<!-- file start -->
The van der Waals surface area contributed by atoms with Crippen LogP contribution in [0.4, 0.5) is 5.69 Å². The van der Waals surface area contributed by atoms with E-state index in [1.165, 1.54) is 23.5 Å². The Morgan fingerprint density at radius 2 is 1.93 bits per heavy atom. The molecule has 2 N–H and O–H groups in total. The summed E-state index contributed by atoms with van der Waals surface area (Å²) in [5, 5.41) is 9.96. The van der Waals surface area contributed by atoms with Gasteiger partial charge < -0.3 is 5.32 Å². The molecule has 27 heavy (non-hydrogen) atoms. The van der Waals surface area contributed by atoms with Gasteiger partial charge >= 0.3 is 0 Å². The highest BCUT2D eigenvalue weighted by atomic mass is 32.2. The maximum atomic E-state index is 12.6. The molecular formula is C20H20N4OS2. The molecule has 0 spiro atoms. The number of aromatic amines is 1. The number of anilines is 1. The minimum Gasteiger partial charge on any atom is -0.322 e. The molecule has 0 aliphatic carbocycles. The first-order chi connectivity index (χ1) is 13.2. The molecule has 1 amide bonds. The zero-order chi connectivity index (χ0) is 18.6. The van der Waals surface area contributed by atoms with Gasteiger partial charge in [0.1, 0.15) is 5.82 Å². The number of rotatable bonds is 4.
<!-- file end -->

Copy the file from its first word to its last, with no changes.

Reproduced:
The van der Waals surface area contributed by atoms with Crippen LogP contribution in [0.4, 0.5) is 5.69 Å². The van der Waals surface area contributed by atoms with E-state index in [1.165, 1.54) is 23.5 Å². The Morgan fingerprint density at radius 2 is 1.93 bits per heavy atom. The molecule has 2 N–H and O–H groups in total. The summed E-state index contributed by atoms with van der Waals surface area (Å²) in [5, 5.41) is 9.96. The van der Waals surface area contributed by atoms with Gasteiger partial charge < -0.3 is 5.32 Å². The molecule has 27 heavy (non-hydrogen) atoms. The van der Waals surface area contributed by atoms with Gasteiger partial charge >= 0.3 is 0 Å². The highest BCUT2D eigenvalue weighted by atomic mass is 32.2. The maximum atomic E-state index is 12.6. The molecular formula is C20H20N4OS2. The molecule has 0 spiro atoms. The number of aromatic amines is 1. The number of anilines is 1. The minimum Gasteiger partial charge on any atom is -0.322 e. The molecule has 0 aliphatic carbocycles. The first-order chi connectivity index (χ1) is 13.2. The molecule has 1 amide bonds. The zero-order chi connectivity index (χ0) is 18.6. The van der Waals surface area contributed by atoms with Gasteiger partial charge in [0.1, 0.15) is 5.82 Å². The number of rotatable bonds is 4.